Discovery of gigantic proportions: Diver discovers prehistoric leg bone off Florida coast | New
It was a discovery of gigantic proportions.
Cullman, Alabama, Police Officer David Brooks plunged into the shallow waters of Venice Beach, Fla., “The Shark’s Teeth Capitol of the World,” with watchful eyes for hidden treasures. He had dived here, along with others from the North Alabama Dive Center, and collected shark teeth and giant megalodon teeth – the largest shark to ever roam the seas, now extinct.
“We find things like teeth and other fossils,” he said.
During that dive, on Saturday August 7, he noticed about four square inches of something sticking up from where he was diving about 30 feet underwater.
“I didn’t know what it was, it looked awesome,” he said. “I noticed that it was not a rock and that it was not something normal. So I decided to start digging and revealing more and more of it.”
It turned out to be an almost intact Colombian mammoth leg bone, possibly a tibia.
“The boat captains we date, they’ve been doing it their whole lives, and they’re going to say, ‘that’s it,’ Brooks said.“ They’ve been doing it for so long that they know what it is. . “
This isn’t the first time that a mammoth fossil has been found there – the North Alabama Dive Center group have already found pieces of tusks. But they never found anything like the 30-inch, 50-pound leg bone, broken into two pieces.
“Our goal when we go there is to find teeth, shark teeth, megalodon teeth,” said Jennifer Parker, one of the two owners of the dive shop. They also found prehistoric whale bones, mammoth tusk, stingray beards, and bones from other animals.
“We have never found anything like it,” she said.
Mammothus columbi arrived in North America about a million years ago and was one of the largest mammoths in the world, measuring up to 14 feet tall at the shoulder and sporting tusks as long as 16 feet . It died out between 10,000 and 13,000 years ago.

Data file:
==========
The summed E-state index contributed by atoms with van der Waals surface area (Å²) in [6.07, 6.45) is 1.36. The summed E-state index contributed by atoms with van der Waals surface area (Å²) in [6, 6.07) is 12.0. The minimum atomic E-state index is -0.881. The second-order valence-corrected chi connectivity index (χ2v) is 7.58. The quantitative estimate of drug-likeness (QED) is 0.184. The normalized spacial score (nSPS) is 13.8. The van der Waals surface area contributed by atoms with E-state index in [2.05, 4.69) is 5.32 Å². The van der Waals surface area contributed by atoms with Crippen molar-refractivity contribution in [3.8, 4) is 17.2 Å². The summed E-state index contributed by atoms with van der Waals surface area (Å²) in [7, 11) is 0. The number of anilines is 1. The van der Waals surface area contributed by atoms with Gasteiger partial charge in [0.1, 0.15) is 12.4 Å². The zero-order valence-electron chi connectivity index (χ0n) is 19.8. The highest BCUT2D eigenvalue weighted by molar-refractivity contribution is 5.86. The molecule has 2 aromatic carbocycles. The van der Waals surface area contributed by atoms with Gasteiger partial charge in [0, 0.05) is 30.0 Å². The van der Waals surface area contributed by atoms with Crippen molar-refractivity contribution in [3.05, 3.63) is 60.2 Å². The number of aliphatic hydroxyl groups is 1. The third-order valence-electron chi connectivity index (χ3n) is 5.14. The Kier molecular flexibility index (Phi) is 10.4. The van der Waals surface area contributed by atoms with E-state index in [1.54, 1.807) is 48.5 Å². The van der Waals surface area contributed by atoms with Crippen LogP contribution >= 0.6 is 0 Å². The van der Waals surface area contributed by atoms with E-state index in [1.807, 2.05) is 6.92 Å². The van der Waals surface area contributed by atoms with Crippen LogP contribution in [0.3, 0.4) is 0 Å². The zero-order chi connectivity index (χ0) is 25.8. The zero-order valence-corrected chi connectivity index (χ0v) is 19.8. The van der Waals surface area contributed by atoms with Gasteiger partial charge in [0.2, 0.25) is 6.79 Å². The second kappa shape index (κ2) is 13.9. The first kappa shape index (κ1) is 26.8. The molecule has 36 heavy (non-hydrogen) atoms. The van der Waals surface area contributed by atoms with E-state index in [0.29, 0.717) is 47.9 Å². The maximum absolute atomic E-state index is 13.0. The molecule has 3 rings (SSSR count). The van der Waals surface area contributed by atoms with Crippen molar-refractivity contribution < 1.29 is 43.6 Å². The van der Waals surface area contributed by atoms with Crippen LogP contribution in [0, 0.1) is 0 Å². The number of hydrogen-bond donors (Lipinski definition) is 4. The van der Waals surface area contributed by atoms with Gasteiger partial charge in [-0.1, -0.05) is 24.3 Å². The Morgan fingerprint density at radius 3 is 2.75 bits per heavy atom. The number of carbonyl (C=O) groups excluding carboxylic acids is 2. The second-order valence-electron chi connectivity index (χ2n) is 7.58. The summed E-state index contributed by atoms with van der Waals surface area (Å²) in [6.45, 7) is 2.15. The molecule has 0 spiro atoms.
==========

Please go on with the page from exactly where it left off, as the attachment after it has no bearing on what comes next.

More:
The area where the bone was found was a prehistoric river flowing out of Georgia, crossing Florida and about 160 miles to the old coast, said Eric Parker, owner of the dive shop. “They don’t know if it was deep and the bones ended up in the river, or if it was shallow. They lean more to the shallow side because you can dig a few inches and you’re like in river rock. So it’s probably dead where he found it, “he said.
It took Brooks 45 minutes to extract the bone using his hands and knife. Cody Hipp, one of the assistant dive instructors with Brooks, helped find it and bring it to the surface.
The bone is now on display at the North Alabama Dive Center.
“It’s just one thing in a lifetime,” Jennifer said.
The dive center has been going to Venice for three years, welcoming groups of around 20 divers. It’s a popular trip, they said.
And now they can’t wait to go back. “We’ve all planned this out, how do we go back and find the rest? Brooks said.
“We have already planned our trip for next year,” Jennifer said. “As soon as we got back we had so many people who went on this trip who found so much that they were like, ‘We’re going back. When do we leave ? “”